“That’s the opposite of what Treasury Undersecretary [Adam] Szubin said a few weeks ago,” writes Omri Ceren, who notes that Szubin, discussing the same guidelines Kerry was alluding to, said there is “an enhanced level of due diligence” regarding doing business with Iran, asserting that the US would continue to impose “the most draconian sanctions in our toolkit” on firms that get caught working with the Army of the Guardians of the Islamic Revolution (IRGC).

According to the Washington Free Beacon, tensions have been brewing between State and the Treasury over the Administration efforts to boost Iran’s economy with unprecedented access to US money: should US banks be held accountable if by following Kerry’s urgings they stumble over Szubin’s harsh restrictions. Can the US President allow this kind of yawning gap between the positions of two of his top departments?

The rest of this story is dedicated to the Kerry haters in the crowd… At the Chatham House Prize ceremony in London on Monday, Secretary of State John Kerry praised his award co-recipient, Iranian foreign minister Mohammad Javad Zarif (who didn’t show up), saying: “I want to make it clear that Javad is a very tough, very capable negotiator, a patriot all the time, who fought hard for his nation’s interests, while always trying to find a constructive way to solve the problems that we both understood were gigantic hurdles for both of our countries, for both of our people, for our politics, and the divisions that exist at home for each of us.”

Yes, one man’s heartfelt praise is another man’s clear example of Stockholm Syndrome, especially in light of Kerry’s praise for supreme leader Ayatollah Ali Khamenei at that same awards event: “I think ultimately to the credit of the ayatollah and Iran, they made a fundamental decision they were willing to submit to the scrutiny and give up that [nuclear] program.”

Give up the program? More like suspend some of it for about four years, according to mainstream media reports.

And while praising those two promoters of global and regional terrorism, Kerry took a last-chance swipe at Prime Minister Netanyahu, for his failed opposition to the nuclear deal. “There were powerful forces,” Kerry said, “that were deeply opposed to this. I mean, it’s not often that a prime minister of another country comes to the Congress, and in the middle of the Congress speaks against the sitting president’s policy. That happened, and you can imagine the forces that were unleashed as a result, and the tension that existed.”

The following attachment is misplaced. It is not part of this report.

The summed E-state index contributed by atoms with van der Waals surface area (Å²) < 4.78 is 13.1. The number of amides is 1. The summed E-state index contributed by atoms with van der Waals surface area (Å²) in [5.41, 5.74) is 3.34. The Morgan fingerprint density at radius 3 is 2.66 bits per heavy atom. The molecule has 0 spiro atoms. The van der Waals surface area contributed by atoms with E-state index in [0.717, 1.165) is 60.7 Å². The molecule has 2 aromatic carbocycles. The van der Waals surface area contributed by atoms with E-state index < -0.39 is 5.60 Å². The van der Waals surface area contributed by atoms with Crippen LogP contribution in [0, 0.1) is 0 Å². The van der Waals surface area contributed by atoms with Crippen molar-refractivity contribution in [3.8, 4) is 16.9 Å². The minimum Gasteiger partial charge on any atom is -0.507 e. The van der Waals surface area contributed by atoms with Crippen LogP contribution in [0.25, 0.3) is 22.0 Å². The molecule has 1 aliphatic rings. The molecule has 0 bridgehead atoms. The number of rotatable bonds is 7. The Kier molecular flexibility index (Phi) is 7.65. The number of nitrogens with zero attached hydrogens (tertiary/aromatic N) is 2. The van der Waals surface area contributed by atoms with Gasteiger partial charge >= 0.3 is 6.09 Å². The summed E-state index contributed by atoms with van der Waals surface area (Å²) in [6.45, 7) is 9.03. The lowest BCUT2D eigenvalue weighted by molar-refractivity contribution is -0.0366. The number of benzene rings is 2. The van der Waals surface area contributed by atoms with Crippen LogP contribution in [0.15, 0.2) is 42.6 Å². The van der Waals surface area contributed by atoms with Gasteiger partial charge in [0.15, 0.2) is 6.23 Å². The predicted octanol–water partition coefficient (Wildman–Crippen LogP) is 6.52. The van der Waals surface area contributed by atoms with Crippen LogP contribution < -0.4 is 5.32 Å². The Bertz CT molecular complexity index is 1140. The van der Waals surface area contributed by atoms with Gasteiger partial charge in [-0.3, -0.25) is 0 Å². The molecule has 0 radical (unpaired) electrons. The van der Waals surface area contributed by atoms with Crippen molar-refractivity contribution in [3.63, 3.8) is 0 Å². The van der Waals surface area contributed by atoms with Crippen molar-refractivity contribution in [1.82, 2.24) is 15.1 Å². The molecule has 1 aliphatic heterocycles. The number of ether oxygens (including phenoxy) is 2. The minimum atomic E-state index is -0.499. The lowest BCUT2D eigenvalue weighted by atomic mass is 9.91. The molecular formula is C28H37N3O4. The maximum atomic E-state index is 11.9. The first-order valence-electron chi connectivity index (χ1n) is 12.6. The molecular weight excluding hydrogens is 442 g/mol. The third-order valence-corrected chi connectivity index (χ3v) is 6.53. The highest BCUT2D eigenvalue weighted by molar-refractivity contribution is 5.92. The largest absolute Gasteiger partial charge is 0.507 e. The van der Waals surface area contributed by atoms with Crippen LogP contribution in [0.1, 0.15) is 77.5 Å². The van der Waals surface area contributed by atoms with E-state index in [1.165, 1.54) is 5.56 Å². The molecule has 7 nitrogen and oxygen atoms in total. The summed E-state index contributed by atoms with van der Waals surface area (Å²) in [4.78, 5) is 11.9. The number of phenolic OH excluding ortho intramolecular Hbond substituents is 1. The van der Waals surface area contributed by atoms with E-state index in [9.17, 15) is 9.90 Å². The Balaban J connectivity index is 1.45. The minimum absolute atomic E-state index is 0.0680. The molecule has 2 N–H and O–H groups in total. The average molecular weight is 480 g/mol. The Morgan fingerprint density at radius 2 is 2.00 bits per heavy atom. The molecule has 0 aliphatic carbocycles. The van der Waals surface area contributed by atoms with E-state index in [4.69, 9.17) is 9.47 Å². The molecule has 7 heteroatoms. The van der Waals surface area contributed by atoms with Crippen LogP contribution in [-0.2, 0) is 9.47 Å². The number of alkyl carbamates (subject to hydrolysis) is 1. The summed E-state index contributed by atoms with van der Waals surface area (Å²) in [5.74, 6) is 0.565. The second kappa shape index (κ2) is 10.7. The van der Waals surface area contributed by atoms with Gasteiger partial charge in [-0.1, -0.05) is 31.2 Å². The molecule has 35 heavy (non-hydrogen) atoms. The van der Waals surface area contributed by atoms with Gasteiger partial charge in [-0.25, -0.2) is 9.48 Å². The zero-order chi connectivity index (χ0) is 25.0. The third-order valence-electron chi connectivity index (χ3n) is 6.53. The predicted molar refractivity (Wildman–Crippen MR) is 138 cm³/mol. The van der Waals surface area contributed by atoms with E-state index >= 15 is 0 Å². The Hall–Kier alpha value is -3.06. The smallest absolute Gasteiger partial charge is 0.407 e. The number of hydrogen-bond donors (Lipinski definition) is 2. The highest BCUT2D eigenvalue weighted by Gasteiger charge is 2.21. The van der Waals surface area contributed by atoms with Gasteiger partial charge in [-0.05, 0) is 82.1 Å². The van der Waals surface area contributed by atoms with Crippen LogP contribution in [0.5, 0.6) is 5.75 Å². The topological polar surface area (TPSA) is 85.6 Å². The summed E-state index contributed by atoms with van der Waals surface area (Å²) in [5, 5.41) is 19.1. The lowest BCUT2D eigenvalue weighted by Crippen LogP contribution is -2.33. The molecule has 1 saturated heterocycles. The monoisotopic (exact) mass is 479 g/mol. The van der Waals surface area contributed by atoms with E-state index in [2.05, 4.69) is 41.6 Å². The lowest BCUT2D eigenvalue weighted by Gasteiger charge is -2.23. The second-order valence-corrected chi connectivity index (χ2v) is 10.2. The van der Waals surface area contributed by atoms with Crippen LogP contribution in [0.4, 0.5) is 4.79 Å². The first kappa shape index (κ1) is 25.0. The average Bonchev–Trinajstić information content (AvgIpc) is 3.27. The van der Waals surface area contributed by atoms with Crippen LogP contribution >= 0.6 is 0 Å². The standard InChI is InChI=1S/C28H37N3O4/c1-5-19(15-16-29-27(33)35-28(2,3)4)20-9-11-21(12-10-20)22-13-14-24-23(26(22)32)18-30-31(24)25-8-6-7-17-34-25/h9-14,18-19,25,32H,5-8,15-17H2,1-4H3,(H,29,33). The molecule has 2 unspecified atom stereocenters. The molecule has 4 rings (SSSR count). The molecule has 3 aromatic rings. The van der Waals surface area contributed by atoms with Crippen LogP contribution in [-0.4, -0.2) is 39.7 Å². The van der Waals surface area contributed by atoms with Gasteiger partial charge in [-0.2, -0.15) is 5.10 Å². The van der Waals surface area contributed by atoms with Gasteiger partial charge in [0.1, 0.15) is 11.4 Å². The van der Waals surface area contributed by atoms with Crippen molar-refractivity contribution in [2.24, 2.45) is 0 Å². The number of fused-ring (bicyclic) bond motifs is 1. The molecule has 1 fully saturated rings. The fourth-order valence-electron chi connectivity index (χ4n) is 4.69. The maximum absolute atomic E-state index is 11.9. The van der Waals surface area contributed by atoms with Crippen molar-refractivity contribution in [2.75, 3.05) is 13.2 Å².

To sum up: In John Kerry’s feverish mind, Iran’s murderous leaders are the good guys, deserving of lavish investments from US banks, even if some of the money goes to Iranian groups that scheme to annihilate the country led by Netanyahu, the bad guy.

Can’t wait for Friday, January 20, when this bad dream officially ends.

David Israel

Lebanon’s Christian President-elect Vows to ‘Free Our Lands From Israeli Occupation’

Monday, October 31st, 2016

Lebanon’s parliament elected Maronite Christian Michel Aoun to the presidency on Monday, ending a 29-month vacuum and sealing control of the country for the Hezbollah terrorist group.

Aoun, a former military commander who is now age 81, had made a formal alliance on behalf of his Free Patriotic Movement with the Iranian-backed terror organization back in 2006.

His election also secures a win for Sunni Muslim leader and former prime minister Sa’ad Hariri, leader of the “March 14 Coalition,” now positioned to renew his role as the country’s prime minister.

Hariri was quoted as saying his endorsement of Aoun was necessary “to protect Lebanon, protect the [political] system, protect the state and protect the Lebanese people.”

In his victory speech, Aoun vowed to “free what remains of our lands from the Israeli occupiers.” The reference is a claim to the disputed territories along Israeli’s northern border and the international “blue line” set by the United Nations.

He also pledged to support Syrian President Bashar al-Assad in that nation’s ongoing five-year-long civil war, which Hezbollah has also fought to supplement the regime forces, along with Iran’s elite Revolutionary Guard Corps forces, and Russian armed forces.

Nearly half a million people have died in Syria since the start of hostilities there in March 2011.

Hana Levi Julian

EU Seeks Iranian Cooperation to ‘Resolve Problems’ in Middle East

Sunday, October 30th, 2016

European Union foreign policy chief Federica Mogherini met Saturday in Tehran for talks with President Hassan Rouhani and Foreign Minister Mohammad Javad Zarif.

Mogherini’s visit followed a trilateral meeting on Friday in Moscow between Iranian, Russian and Syrian foreign ministers to discuss developments in Syria, according to Iran’s official FARS news agency.

During his meeting with Mogherini, the Iranian president “underlined the necessity for cutting aid to the terrorist groups,” according to FARS. Rouhani reportedly “called on the EU to use military and political leverage to pressure those states that are supporting the terrorists in the region.”

Mogherini “stressed the necessity for a campaign against the ISIL (Islamic State terrorist group) and Fatah al-Sham (formerly known as al-Nusra) Front as threats to the world…” The EU foreign policy chief was quoted by FARS as saying, “The EU needs Iran’s cooperation as a key and important power to resolve problems in the region.”